At the time of writing, the Libyans are engaged in bitter civil unrest. Battles between the rebels and the incumbent Gaddafi regime in Tripoli have ebbed and flowed around the North Libyan shores of the Gulf of Sirte. The struggle echoes past warfare, both ancient and modern, fought over the same territory, as revealed in a major archaeological survey in the Sirte Basin.

Between 2007 and 2009, we documented hundreds of previously unknown sites and artefacts of all periods – from Middle Palaeolithic to the 20th century. Yet, in most periods, it is the frontier character of the region, both politically and economically, that stands out most clearly.

An ancient frontier

Largely made up of featureless desert, a rare early 19th century visitor trudging along the edge of the Gulf of Sirte, complained that ‘few parts of the world will be found to present so truly desolate and wretched an appearance as its shores in this neighbourhood. Marsh, sand, and barren rocks alone meet the eye and not a single human being, or a trace of vegetation, are to be met with in any direction’.

Despite its ‘wretched’ and ‘desolate’ appearance, archaeologist Richard Goodchild’s work in the late 1940s and early 1950s demonstrated that its coastal route was in regular use in the Roman period. Forts, roadside settlements, and other fortified posts punctuate the coastline of the Gulf of Sirte, uninvestigated and largely untouched. On the east side of the Gulf of Sirte lies the remains of a major Greco-Roman port at Mersa Brega (ancient Kozynthion), an important Greek and Roman settlement at Ajdabiyah (ancient Corniclanum), and a second smaller settlement, with impressive Byzantine fortifications, a few kilometres further east at the site of Boreum. Goodchild identified copious non-local pottery that indicated thriving maritime and terrestrial trade routes. Classical texts, plus travellers’ accounts, also mention ancient sulphur and gypsum quarries in the region, and suggest the likelihood of ancient salt production along the coast. The fortification of many of these sites – particularly in Late Antiquity – speaks of a perceived serious threat. This was a zone that was more desirable than first meets the eye.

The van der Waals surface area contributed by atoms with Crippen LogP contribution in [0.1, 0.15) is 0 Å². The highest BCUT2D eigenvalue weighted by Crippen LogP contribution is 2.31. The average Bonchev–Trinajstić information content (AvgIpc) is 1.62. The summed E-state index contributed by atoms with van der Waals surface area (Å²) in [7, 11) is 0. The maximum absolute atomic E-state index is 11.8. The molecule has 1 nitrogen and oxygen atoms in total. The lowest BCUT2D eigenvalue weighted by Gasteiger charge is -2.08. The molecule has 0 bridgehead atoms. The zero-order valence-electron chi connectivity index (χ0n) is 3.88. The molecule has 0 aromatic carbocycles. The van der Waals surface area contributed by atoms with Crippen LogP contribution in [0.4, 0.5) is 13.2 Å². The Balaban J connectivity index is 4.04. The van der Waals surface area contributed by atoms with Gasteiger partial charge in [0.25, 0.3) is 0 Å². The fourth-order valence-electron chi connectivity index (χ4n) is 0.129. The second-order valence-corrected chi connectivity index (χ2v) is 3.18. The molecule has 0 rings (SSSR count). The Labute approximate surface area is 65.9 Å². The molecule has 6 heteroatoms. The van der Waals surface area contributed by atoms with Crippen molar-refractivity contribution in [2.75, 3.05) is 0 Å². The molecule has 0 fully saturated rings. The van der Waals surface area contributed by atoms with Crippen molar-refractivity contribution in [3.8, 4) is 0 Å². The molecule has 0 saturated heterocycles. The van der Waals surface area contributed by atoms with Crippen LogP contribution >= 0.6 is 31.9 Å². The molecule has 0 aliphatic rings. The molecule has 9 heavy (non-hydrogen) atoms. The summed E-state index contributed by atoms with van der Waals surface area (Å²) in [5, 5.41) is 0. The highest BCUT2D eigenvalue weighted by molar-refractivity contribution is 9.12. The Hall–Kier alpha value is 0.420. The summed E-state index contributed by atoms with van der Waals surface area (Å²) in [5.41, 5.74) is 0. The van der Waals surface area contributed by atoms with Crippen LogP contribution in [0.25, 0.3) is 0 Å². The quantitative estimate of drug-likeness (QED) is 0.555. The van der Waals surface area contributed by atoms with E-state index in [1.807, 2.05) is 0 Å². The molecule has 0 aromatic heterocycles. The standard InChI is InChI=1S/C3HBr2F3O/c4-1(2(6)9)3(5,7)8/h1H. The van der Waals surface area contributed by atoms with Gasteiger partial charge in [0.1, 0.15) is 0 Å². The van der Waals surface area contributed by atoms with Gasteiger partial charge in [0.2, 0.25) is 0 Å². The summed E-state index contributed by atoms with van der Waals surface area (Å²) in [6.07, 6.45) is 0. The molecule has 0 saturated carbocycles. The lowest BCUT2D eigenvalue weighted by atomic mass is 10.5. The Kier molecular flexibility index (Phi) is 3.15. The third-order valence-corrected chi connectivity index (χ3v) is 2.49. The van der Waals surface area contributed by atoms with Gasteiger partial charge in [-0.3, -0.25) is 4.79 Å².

Indeed, while current news reports focus on battles over the area’s oil towns, they inevitably tend to forget that people have fought over the Sirte Basin for millennia. In pre-Roman times, it had become a turbulent military buffer zone that formed a boundary zone between the two great centres of ancient Libyan urban civilisation: Punic Tripolitania to the west and Hellenistic Cyrenaica to the east.

Moreover, if the Classical texts are to be believed, it was once also fairly well occupied: Herodotus (c.484 BC – 425 BC) and his successors observed that the area was occupied by two significant groups of local people, or tribes, known as the Macae and the Nasamones. Of these, most was written about the Nasamones, said to be a powerful tribe based in the oasis of Aujila just south-east of the Sirte basin and one of a string of desert oases extending to the great Siwa Oasis in the east. While we are told that they exploited the resources of the southern and eastern coasts of the Gulf of Sirte, the ancient sources mostly seem to describe a pastoralist society, rooted in the desert. As Herodotus tells us:

They [the Nasamones] are a numerous race, who, in the summer, leave their flocks behind by the sea and go up to the region of Aujila togather the fruit of the date-palms, which grow in great numbers, very large and are all fruit-bearing; they hunt the wingless locusts, and they dry them in the sun and then pound them up, and after that they sprinkle them upon milk and drink them.’ (Histories, II, 32-33)

Yet to outsiders, the Nasamones were also renowned as ruffians looting the many ancient wrecks that stranded in the treacherous shallows of the Gulf of Sirte. These ‘barbarians’, would later become the target of repeated Roman ‘campaigns of pacification’ (in 20 BC, 15 BC and AD 85-86). References to tribal assaults on Hellenistic Euesperides (near Benghazi ) and the subsequent Roman campaigns against them indicate their unwillingness to be brought under the centralised control of the coastal city states. The Classical texts were less forthcoming about the Macae on the west (Punic) side of the Gulfs. But at least they did record these people – archaeologists, however, had not.


This article is an extract from the full article published in World Archaeology Issue 47. Click here to subscribe

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